Banister, Wall, Tile: Lessons in Persistence
The amazing healing journey that started with a child’s next footstep
Reviewed by: Patty Candelaria (patient)
Written by: Gene Lazuta
Patty is 45 years old, the mother of two, a native of El Paso, Texas, and has been a resident of Austin for the last 10 years. She’s a dyslexia therapist and one of just 1,071 teachers out of more than 320,000 in Texas who have achieved national board certification for professional teaching standards. National board-certified teachers are recognized as meeting and maintaining the highest, most rigorous standards for their profession, which is certainly a description that fits Patty. She’s a motivated, committed, loving woman of faith who has also just completed her educational diagnostician certificate, which means she’s trained to use academic records, information obtained from parents and teachers, and a range of cognitive and achievement tests to assess and diagnose learning problems in students.
“It was December 13th, just 12 days until Christmas, and I was 13 years old,” remembers Patty. “I had been so sure that, after they fixed my heart, I was going to get right up and just feel better. I was going to go out and run, play, and do everything I wanted to do. Instead, it felt like someone was sitting on my chest. My mother, father, brother, and sister all stayed with me in the hospital, day and night, rotating so someone was always there to hug me. They did everything they could possibly do for me. But if I wanted to be home for Christmas, which is all I wanted, I knew I had to get up and walk every day. And I had to do it for myself.”
Because of a congenital heart defect that her doctors and her parents originally and optimistically hoped was a “murmur that would fix itself in time,” Patty underwent her first open-heart surgery when she was 13 years old.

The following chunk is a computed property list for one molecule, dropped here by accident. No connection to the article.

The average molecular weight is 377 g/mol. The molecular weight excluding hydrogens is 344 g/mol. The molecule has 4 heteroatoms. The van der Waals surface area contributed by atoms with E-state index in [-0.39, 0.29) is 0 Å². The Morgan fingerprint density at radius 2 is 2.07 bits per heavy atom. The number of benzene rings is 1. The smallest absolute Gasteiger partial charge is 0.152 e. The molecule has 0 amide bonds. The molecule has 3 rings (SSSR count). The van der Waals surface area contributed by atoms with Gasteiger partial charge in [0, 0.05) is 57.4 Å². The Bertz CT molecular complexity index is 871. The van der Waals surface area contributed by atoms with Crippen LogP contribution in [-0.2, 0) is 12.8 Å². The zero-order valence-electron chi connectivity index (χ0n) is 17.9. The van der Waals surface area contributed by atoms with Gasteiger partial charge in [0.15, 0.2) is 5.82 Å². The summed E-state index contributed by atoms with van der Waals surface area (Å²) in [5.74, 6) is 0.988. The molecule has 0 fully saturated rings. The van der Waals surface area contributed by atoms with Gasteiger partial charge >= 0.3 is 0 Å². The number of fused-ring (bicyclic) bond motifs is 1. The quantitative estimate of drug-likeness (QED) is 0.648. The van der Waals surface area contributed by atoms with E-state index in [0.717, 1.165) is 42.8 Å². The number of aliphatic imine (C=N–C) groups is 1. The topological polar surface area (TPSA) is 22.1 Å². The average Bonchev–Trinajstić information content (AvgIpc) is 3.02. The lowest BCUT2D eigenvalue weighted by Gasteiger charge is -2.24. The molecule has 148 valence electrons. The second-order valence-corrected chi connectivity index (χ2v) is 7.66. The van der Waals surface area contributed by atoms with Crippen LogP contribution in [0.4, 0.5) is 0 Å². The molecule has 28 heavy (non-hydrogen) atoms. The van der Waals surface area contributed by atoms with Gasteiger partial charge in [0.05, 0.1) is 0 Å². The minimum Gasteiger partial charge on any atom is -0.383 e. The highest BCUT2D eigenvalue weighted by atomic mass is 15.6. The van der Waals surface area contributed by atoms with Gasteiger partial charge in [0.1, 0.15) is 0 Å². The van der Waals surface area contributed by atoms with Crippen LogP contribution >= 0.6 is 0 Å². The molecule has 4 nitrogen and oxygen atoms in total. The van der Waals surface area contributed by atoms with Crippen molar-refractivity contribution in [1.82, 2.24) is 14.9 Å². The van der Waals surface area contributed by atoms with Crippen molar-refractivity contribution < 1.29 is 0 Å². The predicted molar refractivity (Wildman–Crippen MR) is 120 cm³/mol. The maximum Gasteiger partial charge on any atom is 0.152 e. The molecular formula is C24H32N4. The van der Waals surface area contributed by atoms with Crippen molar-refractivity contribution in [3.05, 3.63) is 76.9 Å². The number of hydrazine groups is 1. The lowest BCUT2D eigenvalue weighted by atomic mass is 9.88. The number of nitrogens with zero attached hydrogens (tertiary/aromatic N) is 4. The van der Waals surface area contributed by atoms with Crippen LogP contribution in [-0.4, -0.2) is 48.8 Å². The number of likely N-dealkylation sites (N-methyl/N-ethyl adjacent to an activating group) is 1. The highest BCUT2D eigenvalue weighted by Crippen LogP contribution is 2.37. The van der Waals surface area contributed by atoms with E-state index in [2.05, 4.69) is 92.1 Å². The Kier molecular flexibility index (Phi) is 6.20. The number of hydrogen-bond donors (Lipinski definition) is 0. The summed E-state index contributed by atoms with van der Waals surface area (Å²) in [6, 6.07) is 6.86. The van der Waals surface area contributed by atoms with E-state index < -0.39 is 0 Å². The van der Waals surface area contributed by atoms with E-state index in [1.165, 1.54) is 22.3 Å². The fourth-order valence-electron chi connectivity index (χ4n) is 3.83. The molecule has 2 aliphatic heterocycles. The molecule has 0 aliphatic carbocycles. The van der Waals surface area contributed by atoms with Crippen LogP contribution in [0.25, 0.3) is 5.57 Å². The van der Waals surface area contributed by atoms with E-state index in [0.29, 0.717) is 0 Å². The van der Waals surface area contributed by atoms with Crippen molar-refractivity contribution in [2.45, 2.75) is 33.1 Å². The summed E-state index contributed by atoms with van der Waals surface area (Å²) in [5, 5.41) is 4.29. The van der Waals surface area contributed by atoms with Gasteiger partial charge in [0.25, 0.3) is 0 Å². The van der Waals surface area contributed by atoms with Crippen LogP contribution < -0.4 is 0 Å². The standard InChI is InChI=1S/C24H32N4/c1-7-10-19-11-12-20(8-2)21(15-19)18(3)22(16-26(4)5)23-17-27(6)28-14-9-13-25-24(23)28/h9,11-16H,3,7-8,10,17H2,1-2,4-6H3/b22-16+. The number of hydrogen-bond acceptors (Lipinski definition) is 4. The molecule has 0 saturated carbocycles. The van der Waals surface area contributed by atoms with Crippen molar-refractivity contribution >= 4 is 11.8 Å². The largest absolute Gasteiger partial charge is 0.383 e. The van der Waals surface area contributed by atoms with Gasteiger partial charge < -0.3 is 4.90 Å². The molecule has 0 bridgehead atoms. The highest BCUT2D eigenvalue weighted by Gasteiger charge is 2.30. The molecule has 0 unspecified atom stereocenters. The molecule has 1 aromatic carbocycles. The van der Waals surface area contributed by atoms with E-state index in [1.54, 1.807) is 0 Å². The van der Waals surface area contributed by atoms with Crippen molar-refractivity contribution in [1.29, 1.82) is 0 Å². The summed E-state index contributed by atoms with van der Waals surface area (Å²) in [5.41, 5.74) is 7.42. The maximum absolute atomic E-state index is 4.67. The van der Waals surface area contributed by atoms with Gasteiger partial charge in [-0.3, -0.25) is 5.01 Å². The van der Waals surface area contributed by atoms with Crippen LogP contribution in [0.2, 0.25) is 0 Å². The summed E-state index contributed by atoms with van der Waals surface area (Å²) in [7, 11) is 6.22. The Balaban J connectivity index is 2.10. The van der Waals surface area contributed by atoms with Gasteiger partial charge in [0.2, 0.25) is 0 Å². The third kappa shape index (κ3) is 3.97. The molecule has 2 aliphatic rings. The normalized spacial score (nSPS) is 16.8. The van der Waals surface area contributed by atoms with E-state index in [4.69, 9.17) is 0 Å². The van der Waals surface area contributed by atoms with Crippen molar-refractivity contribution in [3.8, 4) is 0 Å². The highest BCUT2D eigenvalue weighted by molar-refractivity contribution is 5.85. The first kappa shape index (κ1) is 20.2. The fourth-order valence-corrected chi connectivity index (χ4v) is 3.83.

“I can still remember that long hallway where I set my goals,” continues Patty. “The banister, the wall, the third tile. It seemed so far away out in that hallway. Get to the third tile, maybe the fourth tile. One more step. One more. Three times a day. Four times a day. Every day. Until I finally got home on Christmas.”
Patty had her second surgery when she was 19 years old, her third at age 24. Her most recent surgery, a minimally invasive procedure during which she received a new bovine heart valve, occurred on July 28th of 2021. Her latest surgery was performed by UT Health Austin board-certified interventional cardiologist D. Byron Holt, MD, FSCAI, who serves as the Chief of Pediatric Cardiology for the Texas Center for Pediatric and Congenital Heart Disease, a clinical partnership between Dell Children’s Medical Center and UT Health Austin. Dr. Holt replaced the porcine heart valve that was supposed to have lasted Patty 15 years, but actually lasted 20 years.
While her journey has not always been easy, it has given her a unique and valuable perspective on how a serious heart condition can affect a person over the course of a lifetime. She knows and can describe what it’s like to be a patient who experiences heart care as a child, an adolescent, a young adult, and as a mother with children of her own, which she recalls was a weighty concern for a young woman looking forward to a family.